Access to essential medicines as part of the right to health
Access to essential medicines as part of the right to the highest attainable standard of health ("the right to health")
is well-founded in international law. The right to health first emerged as a social right in the World Health Organization (WHO) Constitution (1946)* and in the Universal Declaration of Human Rights (1948)*. The binding International Covenant on Economic, Social, and Cultural Rights (ICESCR) of 1966* details the progressive realization of the right to health through four concrete steps, including access to health facilities, goods and services. The authoritative General Comment 14 (2000)* further applies the principles of accessibility, availability, appropriateness and assured quality to goods and services, which include essential medicines "as defined by the WHO Action Programme on Essential Drugs".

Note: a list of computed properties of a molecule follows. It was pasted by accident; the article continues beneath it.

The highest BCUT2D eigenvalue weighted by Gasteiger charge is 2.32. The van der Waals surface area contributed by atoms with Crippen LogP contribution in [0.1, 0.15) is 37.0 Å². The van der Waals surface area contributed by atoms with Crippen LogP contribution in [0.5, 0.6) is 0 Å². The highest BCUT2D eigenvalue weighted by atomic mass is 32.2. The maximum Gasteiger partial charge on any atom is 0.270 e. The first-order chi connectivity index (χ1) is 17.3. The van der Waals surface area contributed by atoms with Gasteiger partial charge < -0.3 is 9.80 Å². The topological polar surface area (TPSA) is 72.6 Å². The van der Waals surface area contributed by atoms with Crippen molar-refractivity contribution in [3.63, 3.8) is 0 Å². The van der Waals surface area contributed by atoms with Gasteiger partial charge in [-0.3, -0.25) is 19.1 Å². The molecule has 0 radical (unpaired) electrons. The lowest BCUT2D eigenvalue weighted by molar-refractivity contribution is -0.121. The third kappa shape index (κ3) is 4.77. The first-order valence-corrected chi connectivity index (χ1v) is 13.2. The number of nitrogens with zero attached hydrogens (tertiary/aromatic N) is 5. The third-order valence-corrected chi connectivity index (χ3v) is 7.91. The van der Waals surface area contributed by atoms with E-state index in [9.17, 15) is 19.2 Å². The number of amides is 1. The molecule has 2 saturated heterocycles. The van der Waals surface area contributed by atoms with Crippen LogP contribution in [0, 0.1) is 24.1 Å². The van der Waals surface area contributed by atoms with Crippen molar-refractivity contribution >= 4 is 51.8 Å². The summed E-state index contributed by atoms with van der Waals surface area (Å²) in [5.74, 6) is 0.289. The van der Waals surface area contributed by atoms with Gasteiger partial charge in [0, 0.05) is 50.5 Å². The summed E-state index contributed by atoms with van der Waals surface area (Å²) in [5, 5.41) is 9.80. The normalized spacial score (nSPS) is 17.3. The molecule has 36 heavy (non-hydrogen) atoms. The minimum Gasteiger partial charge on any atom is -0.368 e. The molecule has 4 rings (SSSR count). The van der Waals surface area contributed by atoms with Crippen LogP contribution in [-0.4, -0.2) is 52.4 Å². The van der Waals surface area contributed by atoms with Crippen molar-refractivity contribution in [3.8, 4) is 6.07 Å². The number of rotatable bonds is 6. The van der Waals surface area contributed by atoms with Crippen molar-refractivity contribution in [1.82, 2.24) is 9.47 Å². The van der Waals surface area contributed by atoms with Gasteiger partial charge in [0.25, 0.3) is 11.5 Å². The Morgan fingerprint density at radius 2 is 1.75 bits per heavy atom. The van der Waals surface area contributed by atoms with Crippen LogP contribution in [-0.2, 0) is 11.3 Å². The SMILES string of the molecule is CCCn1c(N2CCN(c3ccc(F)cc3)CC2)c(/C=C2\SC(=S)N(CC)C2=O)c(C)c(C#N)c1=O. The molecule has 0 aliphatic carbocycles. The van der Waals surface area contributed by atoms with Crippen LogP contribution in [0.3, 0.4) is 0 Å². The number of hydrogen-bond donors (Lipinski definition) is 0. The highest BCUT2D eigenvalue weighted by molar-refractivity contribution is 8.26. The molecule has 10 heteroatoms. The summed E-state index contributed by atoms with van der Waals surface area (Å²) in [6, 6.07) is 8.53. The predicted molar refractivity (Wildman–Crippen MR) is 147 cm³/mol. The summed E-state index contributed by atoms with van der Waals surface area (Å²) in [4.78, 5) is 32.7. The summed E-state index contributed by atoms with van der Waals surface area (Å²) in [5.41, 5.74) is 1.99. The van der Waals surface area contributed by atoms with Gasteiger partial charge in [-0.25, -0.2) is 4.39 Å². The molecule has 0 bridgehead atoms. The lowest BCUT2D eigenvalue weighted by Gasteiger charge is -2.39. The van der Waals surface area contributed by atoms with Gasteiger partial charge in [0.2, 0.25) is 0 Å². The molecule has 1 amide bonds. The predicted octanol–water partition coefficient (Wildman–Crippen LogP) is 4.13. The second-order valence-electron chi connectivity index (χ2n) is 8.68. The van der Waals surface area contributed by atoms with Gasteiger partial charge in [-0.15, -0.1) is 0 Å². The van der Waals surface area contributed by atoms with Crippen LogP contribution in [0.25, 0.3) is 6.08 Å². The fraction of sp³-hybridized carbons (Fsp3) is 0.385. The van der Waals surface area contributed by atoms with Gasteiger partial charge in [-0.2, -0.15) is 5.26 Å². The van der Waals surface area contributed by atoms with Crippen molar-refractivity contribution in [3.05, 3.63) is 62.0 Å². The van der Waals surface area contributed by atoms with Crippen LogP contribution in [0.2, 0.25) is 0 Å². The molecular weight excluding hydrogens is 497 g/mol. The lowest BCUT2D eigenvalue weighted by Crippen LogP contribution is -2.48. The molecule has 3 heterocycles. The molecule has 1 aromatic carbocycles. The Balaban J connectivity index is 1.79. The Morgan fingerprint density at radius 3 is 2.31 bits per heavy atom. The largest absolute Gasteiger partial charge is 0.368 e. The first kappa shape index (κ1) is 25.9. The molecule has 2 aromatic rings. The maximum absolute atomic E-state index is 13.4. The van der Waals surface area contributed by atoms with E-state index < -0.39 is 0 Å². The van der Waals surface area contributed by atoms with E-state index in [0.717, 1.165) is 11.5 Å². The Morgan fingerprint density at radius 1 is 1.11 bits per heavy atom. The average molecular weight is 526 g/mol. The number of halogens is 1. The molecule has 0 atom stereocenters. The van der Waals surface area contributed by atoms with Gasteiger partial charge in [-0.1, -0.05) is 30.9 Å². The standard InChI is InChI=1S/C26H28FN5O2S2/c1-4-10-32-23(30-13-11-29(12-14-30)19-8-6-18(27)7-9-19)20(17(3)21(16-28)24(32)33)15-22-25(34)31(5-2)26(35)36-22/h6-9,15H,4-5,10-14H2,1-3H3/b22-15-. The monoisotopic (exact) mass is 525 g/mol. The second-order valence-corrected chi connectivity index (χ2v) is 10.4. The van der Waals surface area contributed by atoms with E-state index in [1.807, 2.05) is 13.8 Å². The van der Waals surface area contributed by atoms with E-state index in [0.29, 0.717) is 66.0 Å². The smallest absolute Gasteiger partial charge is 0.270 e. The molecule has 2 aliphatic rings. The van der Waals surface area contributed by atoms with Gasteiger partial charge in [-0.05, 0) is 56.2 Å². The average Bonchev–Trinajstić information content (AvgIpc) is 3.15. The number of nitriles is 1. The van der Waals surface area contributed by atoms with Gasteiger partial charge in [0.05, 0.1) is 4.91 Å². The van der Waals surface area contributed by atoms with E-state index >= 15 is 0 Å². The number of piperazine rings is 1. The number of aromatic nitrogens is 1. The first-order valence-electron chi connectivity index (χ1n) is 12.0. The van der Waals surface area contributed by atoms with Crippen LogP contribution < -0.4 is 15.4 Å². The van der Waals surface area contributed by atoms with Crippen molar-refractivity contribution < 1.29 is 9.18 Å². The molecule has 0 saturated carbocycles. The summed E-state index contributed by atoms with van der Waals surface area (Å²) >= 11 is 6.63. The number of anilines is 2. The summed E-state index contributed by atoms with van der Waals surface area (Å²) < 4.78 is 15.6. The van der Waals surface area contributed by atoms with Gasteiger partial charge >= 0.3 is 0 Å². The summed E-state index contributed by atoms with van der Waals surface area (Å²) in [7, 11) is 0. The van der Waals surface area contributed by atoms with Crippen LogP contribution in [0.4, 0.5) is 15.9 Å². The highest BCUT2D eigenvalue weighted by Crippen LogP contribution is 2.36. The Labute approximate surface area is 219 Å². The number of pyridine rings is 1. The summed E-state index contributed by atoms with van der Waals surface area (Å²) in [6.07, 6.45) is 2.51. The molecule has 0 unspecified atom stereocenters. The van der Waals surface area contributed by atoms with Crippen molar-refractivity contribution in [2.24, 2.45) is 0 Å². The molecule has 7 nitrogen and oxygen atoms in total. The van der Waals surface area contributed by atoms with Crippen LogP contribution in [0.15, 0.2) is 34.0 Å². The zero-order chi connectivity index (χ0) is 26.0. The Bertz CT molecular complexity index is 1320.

Access to medical products and technologies as part of the right to health recognized in countries constitutions or national legislation is the first country progress indicator for Strategic Objective 11 (Improved access, quality and use of medical products and technologies) of the WHO Medium Term Strategic Plan for 2008-2013*.
WHO has done several studies on national constitutional commitments and legal enforcement of access to essential medicines as part of the right to health